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Structural basis for nick recognition by a minimal pluripotent DNA ligase

Nature Structural & Molecular Biology volume 14, pages 770778 (2007) | Download Citation

Abstract

Chlorella virus DNA ligase, the smallest eukaryotic ligase known, has pluripotent biological activity and an intrinsic nick-sensing function, despite having none of the accessory domains found in cellular ligases. A 2.3-Å crystal structure of the Chlorella virus ligase-AMP intermediate bound to duplex DNA containing a 3′-OH–5′-PO4 nick reveals a new mode of DNA envelopment, in which a short surface loop emanating from the OB domain forms a β-hairpin 'latch' that inserts into the DNA major groove flanking the nick. A network of interactions with the 3′-OH and 5′-PO4 termini in the active site illuminates the DNA adenylylation mechanism and the crucial roles of AMP in nick sensing and catalysis. Addition of a divalent cation triggered nick sealing in crystallo, establishing that the nick complex is a bona fide intermediate in the DNA repair pathway.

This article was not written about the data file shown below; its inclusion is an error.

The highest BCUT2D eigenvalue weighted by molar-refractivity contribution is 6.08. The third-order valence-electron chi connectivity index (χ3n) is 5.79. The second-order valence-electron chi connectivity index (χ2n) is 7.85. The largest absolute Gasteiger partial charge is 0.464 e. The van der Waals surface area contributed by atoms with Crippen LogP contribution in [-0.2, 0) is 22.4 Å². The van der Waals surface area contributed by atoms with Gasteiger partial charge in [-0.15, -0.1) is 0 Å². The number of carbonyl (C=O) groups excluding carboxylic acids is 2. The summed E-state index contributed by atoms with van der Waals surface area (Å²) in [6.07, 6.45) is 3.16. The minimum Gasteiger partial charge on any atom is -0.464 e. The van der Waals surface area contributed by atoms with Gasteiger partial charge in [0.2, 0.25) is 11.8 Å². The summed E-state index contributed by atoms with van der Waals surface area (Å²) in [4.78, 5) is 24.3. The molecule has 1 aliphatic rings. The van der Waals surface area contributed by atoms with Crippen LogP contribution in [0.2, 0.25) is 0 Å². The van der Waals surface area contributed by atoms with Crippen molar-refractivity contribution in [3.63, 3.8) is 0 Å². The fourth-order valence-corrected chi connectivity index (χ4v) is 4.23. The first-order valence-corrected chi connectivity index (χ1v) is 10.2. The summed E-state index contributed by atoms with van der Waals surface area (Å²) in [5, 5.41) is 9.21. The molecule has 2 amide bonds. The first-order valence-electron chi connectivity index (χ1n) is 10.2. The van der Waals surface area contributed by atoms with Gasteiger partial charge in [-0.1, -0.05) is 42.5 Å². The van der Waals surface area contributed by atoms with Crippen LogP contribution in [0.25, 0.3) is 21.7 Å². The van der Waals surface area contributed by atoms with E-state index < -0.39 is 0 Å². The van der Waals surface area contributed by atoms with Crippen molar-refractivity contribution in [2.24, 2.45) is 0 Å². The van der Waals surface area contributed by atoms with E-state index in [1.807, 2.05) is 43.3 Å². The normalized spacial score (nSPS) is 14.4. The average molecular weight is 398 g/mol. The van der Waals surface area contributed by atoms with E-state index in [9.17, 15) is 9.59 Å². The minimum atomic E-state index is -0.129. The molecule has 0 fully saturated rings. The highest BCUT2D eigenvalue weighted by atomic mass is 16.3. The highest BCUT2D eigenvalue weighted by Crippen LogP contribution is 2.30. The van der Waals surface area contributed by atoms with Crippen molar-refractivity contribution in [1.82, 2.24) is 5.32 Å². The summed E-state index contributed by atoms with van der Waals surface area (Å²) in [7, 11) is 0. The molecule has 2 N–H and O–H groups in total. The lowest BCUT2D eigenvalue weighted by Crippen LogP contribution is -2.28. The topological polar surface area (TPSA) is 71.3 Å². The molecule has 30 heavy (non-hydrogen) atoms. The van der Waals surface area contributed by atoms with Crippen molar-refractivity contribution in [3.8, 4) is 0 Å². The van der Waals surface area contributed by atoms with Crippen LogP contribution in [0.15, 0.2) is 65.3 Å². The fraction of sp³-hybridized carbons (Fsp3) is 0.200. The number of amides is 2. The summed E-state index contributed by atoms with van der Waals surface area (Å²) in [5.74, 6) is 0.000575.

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Acknowledgements

This paper is inspired by the 40th anniversary of the discovery of viral ATP-dependent DNA ligases by Charles Richardson and Jerry Hurwitz. This work was supported by US National Institutes of Health grants GM63611 (S.S.) and GM61906 (C.D.L.). S.S. is an American Cancer Society Research Professor.

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  1. Molecular Biology and Structural Biology Programs, Sloan-Kettering Institute, New York, New York 10021, USA.

    • Pravin A Nair
    • , Jayakrishnan Nandakumar
    • , Paul Smith
    • , Mark Odell
    • , Christopher D Lima
    •  & Stewart Shuman

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The authors declare no competing financial interests.

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Correspondence to Stewart Shuman.

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https://doi.org/10.1038/nsmb1266

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